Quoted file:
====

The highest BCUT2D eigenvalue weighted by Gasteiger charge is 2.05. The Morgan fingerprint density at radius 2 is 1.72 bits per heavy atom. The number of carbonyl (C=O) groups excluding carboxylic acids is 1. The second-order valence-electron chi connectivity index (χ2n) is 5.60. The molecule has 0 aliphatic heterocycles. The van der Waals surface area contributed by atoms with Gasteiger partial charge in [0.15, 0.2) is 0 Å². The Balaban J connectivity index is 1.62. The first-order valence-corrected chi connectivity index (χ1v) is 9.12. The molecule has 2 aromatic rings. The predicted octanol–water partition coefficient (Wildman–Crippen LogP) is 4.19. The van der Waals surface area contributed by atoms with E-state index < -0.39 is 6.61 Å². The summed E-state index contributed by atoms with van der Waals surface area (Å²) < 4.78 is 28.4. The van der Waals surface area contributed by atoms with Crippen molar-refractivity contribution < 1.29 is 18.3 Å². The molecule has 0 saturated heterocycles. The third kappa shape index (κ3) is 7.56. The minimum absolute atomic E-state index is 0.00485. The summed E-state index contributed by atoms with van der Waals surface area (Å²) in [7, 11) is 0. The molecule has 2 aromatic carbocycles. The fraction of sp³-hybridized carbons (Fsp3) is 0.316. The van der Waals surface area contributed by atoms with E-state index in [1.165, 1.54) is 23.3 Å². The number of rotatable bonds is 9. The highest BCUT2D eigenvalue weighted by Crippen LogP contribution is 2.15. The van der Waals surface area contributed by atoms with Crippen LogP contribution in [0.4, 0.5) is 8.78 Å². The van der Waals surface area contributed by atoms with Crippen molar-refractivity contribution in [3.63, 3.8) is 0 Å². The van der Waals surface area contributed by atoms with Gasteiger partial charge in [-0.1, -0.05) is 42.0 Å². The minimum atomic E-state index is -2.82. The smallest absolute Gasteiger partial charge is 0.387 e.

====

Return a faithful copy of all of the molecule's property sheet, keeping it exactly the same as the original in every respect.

The highest BCUT2D eigenvalue weighted by Gasteiger charge is 2.05. The Morgan fingerprint density at radius 2 is 1.72 bits per heavy atom. The number of carbonyl (C=O) groups excluding carboxylic acids is 1. The second-order valence-electron chi connectivity index (χ2n) is 5.60. The molecule has 0 aliphatic heterocycles. The van der Waals surface area contributed by atoms with Gasteiger partial charge in [0.15, 0.2) is 0 Å². The Balaban J connectivity index is 1.62. The first-order valence-corrected chi connectivity index (χ1v) is 9.12. The molecule has 2 aromatic rings. The predicted octanol–water partition coefficient (Wildman–Crippen LogP) is 4.19. The van der Waals surface area contributed by atoms with E-state index < -0.39 is 6.61 Å². The summed E-state index contributed by atoms with van der Waals surface area (Å²) < 4.78 is 28.4. The van der Waals surface area contributed by atoms with Crippen molar-refractivity contribution < 1.29 is 18.3 Å². The molecule has 0 saturated heterocycles. The third kappa shape index (κ3) is 7.56. The minimum absolute atomic E-state index is 0.00485. The summed E-state index contributed by atoms with van der Waals surface area (Å²) in [7, 11) is 0. The molecule has 2 aromatic carbocycles. The fraction of sp³-hybridized carbons (Fsp3) is 0.316. The van der Waals surface area contributed by atoms with E-state index in [1.165, 1.54) is 23.3 Å². The number of rotatable bonds is 9. The highest BCUT2D eigenvalue weighted by Crippen LogP contribution is 2.15. The van der Waals surface area contributed by atoms with Crippen LogP contribution in [0.4, 0.5) is 8.78 Å². The van der Waals surface area contributed by atoms with Crippen molar-refractivity contribution in [3.63, 3.8) is 0 Å². The van der Waals surface area contributed by atoms with Gasteiger partial charge in [-0.1, -0.05) is 42.0 Å². The minimum atomic E-state index is -2.82. The smallest absolute Gasteiger partial charge is 0.387 e.